The Bali Arts Festival celebrates Bali's unique and traditional arts. The annual event has been held every year since 1979, with the goal of preserving Balinese culture and revitalizing the island's forgotten creative forms. It now includes dance, art, puppetry, handicrafts, music, and much more, with performers hailing from villages and towns across Bali, as well as from other parts of Indonesia and beyond.

The festival lasts a month and kicks off with a big opening procession at the Bajra Sandhi monument in Renon, Denpasar, where numerous events take place at the Werdhi Budaya Arts Centre (also known as the Bali Arts Centre).

6. Bali Kite Festival on July

Image by Myriams-Fotos from Pixabay
Image by Myriams-Fotos from Pixabay


The weather in Bali in July is sunny and dry, with a gentle wind. It's the ideal time of year to participate in a popular and traditional island pastime: kite flying. The Bali Kite Festival honors the Balinese love of kite flying while also honoring the Hindu gods for a healthy crop harvest.

The festival takes place near Sanur, on the shore near Denpasar, and attracts guests from all around Indonesia and beyond. Balinese kites, which are often 10x4 meters in size (with tails up to 150 meters long), are flown by teams representing different towns. Common designs include fish, birds, and foliage. There are prizes for the best design, best launch, and longest flight, among other categories. Each team consists of ten kite flyers and up to 70 additional individuals who encourage them by waving flags and performing Gamelan music.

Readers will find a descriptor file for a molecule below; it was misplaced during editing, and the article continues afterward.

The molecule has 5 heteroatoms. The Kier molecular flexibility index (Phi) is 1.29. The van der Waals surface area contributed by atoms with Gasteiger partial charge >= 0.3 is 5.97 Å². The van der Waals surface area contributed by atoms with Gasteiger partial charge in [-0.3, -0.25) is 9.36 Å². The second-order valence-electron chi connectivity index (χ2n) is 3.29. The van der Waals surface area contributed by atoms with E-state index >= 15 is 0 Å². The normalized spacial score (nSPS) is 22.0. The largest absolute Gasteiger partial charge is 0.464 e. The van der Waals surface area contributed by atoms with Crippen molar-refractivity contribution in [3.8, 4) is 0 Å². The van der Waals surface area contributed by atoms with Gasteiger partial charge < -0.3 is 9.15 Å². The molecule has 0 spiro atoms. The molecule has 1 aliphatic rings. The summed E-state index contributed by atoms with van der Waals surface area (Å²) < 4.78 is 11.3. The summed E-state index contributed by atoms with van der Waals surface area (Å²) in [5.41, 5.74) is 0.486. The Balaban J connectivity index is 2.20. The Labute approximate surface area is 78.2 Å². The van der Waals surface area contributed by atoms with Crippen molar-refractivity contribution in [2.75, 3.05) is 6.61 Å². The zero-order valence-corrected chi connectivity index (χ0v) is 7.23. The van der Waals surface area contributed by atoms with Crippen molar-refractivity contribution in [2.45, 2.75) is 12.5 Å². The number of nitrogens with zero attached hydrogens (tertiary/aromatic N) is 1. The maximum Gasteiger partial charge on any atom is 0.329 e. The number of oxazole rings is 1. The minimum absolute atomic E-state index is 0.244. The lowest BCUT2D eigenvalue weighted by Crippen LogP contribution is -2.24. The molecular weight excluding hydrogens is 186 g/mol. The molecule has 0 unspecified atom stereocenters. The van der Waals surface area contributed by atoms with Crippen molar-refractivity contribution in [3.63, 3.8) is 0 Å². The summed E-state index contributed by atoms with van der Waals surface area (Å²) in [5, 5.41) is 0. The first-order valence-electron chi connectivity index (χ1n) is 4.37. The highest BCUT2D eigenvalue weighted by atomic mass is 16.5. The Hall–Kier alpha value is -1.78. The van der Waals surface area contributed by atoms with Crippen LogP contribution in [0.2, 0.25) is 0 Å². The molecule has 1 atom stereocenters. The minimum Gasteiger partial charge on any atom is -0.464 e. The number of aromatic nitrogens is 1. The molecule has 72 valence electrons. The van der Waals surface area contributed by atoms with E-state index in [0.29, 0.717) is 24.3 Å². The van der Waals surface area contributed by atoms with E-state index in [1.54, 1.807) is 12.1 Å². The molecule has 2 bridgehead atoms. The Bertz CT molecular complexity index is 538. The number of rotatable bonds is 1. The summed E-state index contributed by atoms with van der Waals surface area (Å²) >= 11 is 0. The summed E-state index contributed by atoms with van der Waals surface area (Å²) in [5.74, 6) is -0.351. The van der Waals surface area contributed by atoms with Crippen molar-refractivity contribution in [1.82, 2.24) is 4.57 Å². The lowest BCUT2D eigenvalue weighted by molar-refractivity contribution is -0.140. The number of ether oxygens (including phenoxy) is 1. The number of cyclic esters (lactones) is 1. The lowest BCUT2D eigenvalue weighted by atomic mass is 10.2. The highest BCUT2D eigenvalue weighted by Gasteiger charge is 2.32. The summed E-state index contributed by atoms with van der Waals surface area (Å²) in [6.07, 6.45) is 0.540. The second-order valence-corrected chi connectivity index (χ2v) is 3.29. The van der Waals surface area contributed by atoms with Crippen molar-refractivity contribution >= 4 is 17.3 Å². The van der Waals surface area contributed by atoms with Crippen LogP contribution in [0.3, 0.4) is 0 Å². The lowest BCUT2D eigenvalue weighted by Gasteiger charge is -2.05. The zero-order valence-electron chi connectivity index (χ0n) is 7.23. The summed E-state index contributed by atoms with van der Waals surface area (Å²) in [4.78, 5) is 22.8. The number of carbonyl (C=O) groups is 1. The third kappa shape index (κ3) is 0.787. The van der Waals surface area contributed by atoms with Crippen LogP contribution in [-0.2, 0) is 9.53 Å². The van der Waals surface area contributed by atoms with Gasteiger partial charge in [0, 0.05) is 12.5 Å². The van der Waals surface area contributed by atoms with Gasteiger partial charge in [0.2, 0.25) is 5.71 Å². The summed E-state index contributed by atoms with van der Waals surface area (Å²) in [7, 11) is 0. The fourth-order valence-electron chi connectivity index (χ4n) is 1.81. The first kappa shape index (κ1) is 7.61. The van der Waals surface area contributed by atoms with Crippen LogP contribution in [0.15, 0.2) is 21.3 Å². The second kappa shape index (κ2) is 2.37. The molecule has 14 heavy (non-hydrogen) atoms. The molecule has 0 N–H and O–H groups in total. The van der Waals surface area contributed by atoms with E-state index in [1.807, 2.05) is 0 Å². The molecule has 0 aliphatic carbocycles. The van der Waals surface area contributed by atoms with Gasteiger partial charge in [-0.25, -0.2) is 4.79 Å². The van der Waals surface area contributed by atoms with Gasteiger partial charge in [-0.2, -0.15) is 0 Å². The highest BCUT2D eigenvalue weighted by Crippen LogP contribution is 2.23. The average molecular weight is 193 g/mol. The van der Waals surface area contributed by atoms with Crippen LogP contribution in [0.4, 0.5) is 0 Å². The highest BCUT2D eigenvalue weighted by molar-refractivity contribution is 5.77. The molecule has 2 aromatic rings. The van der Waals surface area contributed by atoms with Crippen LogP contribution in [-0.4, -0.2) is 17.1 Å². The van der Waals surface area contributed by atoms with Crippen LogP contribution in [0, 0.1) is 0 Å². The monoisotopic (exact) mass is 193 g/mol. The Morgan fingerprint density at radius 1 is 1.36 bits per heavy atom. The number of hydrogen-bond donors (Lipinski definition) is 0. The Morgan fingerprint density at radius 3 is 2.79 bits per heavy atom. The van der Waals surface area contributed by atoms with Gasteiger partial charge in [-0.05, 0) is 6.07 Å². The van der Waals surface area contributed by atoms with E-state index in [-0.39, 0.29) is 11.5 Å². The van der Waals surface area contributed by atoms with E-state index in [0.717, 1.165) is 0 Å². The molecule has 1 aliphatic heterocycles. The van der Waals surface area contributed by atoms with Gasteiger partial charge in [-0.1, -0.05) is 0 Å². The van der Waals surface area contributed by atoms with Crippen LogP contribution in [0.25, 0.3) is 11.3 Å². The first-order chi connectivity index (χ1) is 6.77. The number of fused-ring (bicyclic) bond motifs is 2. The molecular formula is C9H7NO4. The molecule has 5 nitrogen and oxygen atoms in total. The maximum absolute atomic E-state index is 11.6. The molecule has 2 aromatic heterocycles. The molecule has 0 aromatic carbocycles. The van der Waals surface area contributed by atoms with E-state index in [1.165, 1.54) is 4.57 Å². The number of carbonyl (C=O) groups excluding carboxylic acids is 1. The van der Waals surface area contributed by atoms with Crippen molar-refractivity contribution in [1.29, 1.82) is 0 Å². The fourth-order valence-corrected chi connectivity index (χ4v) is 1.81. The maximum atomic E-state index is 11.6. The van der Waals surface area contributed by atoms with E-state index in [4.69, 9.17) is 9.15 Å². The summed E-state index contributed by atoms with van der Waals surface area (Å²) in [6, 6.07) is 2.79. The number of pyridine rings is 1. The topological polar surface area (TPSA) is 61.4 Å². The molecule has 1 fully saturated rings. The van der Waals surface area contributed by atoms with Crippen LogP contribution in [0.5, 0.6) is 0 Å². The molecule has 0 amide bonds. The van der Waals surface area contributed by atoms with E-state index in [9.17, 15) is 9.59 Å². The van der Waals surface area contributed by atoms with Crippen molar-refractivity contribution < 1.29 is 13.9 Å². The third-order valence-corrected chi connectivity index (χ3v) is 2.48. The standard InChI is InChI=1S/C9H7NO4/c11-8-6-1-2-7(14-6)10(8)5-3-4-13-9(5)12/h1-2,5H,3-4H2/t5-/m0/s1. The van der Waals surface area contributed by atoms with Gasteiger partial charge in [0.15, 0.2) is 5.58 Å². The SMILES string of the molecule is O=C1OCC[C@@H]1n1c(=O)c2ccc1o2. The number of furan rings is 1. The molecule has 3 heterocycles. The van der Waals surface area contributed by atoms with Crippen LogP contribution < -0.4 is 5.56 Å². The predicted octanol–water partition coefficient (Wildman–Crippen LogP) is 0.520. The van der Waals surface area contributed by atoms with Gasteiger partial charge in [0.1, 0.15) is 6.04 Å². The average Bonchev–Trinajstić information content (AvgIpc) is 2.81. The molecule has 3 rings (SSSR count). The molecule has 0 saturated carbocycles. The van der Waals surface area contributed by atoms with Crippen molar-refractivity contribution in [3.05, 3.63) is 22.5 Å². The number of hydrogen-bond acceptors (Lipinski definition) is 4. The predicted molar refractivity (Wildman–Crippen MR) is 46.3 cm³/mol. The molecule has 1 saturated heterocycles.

7. Ubud Writers and Readers Festival on October

This annual 10-day literary festival in Ubud draws writers and book enthusiasts from all over the world. Literary readings, lunches, dialogues, and panel discussions are among the events, as are writing workshops where aspiring authors can learn new techniques and have their work assessed.

The Ubud Writers & Readers Festival is widely regarded as Southeast Asia's most important literary event. The event has a different theme each year, and it comprises Indonesian and foreign authors discussing their books, which span a wide range of topics.

Tag # bali # indonesia # festival # tourism # nyepi day # ubud literary festival